Verdict: STAYS

Aziz Shittu

Roob: Rookie defensive tackle spent the year on the practice squad. Depending on what happens with Bennie Logan in free agency, the Eagles could be on the prowl for defensive tackle depth this offseason, and Shittu is an interesting guy. He had a good training camp last year coming off a solid career at Stanford and it’s fair to say he has a chance, depending on what the Eagles do in the draft and free agency. Going with my instincts on this one.

Verdict: STAYS

Dave: I actually really liked Shittu coming out of Stanford and not just because I giggle like a schoolgirl every time I hear his name. For an interior defensive lineman, he has some real pass rushing potential. I think he would have been the undrafted guy to make the team over Destiny Vaeao had he not missed the spring because of the silly college graduation/quarters rule. I’d like to see him get a legitimate shot to stick here. It’s a longshot, but I’m going to take a chance with this one. I think he can make the roster. 

Verdict: STAYS

Wendell Smallwood
Cap hit: $601K

Roob: We spend so much time talking about the Eagles’ desperate needs at cornerback and wide receiver that it’s easy to forget they're just as desperate at running back. Assuming Ryan Mathews isn’t back, the Eagles will have a real need for a No. 1 back. You can’t draft or sign every position. So Smallwood could get a real shot at the lead back role. Can he handle the role or is he best suited to be a No. 2? Not sure yet. I like how Smallwood responded when he got double-digit carries against the Steelers, Falcons and Seahawks. Averaged 4.2 yards in those three games. And he had nine runs of 10 yards or more out of just 77 carries. I know Smallwood is a player. I’m just not sure where he’ll fit in. Maybe it’s the No. 28 jersey, but at worst I see him as a Correll Buckhalter-type, a solid No. 2 back who can fill in once in a while as a lead guy. At best? We’ll see.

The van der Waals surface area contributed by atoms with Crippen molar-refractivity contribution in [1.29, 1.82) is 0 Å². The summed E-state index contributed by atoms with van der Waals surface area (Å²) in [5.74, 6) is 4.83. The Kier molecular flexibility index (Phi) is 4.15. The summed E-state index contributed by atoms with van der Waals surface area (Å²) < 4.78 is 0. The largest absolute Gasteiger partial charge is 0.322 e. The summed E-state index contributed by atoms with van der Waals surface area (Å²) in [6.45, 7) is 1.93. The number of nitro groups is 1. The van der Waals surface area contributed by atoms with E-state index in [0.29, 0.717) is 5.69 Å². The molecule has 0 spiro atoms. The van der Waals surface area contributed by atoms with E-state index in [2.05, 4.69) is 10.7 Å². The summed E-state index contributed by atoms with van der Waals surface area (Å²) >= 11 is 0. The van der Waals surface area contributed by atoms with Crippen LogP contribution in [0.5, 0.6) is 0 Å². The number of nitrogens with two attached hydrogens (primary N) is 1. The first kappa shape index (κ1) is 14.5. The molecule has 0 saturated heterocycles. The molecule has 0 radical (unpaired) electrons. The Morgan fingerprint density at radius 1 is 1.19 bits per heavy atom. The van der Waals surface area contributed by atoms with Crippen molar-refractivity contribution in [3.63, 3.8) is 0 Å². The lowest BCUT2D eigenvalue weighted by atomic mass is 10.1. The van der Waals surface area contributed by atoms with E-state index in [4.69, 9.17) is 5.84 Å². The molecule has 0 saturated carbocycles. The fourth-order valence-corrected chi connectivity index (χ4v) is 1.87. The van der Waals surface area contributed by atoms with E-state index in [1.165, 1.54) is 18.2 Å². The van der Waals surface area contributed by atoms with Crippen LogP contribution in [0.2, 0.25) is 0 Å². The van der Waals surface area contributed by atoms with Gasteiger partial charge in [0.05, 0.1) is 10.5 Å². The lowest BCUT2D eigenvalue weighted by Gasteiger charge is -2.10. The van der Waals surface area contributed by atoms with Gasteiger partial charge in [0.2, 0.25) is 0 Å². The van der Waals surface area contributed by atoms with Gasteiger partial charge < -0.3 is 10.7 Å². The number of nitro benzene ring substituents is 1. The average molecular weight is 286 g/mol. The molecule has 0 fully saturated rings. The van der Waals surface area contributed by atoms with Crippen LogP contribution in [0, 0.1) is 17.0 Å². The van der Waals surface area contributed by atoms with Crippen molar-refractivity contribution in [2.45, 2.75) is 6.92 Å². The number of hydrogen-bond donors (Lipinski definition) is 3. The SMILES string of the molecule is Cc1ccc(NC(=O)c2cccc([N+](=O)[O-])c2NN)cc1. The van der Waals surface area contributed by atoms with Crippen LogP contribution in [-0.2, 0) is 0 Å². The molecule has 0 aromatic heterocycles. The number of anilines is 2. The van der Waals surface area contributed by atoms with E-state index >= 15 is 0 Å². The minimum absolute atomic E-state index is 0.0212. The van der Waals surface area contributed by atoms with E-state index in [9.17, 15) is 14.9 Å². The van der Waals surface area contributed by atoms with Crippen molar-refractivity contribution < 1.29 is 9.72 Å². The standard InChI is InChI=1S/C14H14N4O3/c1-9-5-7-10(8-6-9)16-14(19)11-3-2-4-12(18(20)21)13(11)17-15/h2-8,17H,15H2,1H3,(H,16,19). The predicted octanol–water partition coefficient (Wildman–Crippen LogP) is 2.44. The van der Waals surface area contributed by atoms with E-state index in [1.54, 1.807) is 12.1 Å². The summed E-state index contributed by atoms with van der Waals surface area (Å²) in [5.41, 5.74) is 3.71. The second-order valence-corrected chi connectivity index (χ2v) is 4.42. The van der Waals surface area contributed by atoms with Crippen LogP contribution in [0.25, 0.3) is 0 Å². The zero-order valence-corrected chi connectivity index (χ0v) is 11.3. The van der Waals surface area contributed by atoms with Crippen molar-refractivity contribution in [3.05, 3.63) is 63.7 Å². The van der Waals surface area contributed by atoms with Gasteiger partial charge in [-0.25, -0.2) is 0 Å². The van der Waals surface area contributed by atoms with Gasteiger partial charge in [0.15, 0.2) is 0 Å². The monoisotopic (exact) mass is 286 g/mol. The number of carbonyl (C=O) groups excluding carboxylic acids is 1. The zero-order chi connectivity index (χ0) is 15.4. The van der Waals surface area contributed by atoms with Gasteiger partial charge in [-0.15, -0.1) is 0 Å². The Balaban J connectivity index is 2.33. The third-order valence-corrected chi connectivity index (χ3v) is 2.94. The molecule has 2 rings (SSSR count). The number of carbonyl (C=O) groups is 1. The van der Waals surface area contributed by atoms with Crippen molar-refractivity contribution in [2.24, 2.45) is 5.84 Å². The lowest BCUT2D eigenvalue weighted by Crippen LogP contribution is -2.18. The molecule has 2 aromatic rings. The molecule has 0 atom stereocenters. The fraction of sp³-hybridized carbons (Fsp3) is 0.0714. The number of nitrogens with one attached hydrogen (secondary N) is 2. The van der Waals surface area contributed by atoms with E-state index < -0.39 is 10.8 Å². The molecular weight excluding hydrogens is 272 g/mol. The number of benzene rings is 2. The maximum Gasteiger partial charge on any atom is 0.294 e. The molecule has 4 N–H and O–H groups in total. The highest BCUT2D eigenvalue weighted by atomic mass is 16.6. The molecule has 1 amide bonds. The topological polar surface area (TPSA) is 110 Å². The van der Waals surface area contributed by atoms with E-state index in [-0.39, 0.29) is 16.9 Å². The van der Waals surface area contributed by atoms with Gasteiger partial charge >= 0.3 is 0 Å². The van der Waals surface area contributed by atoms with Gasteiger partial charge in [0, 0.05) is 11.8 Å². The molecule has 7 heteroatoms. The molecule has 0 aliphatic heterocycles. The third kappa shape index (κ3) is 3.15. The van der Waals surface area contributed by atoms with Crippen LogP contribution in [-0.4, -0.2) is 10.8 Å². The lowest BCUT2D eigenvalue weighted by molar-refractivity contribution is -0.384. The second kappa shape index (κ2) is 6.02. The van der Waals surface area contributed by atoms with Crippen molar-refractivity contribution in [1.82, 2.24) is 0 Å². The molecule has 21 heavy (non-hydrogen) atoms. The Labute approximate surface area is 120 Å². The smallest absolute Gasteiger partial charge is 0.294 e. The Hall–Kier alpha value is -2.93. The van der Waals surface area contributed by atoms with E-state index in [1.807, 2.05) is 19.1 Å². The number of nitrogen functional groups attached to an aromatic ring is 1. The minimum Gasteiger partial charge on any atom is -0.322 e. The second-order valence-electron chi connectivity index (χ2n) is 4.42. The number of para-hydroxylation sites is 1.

Verdict: STAYS

Dave: Smallwood might not be the true answer at the running back position, but he proved enough to earn a roster spot next year and a role in the offense. I’m not sure if his ceiling is very high, but he got better throughout the year, specifically as a blocker. He’ll be back for Year 2. 

Verdict: STAYS

Villanova's Tanoh Kpassagnon ready to put himself, Wildcats on NFL map

Villanova's Tanoh Kpassagnon ready to put himself, Wildcats on NFL map

MOBILE, Ala. — A couple days ago, Tanoh Kpassagnon received a text message from one of his school’s most famous alumni, Brian Westbrook.

On Tuesday morning, as he readied himself for the week of Senior Bowl practices leading up to Saturday’s game, Kpassagnon kept Westbrook’s message at the forefront of his mind.

“Just embrace the moment,” Kpassagnon said, relaying Westbrook’s message. “Don’t take anything for granted, and I belong here.”

Kpassagnon, 22, has a chance to join an elite group in April. There haven’t been many Villanova football players taken in the NFL draft, especially recently, but the big defensive lineman has a good chance to join the list.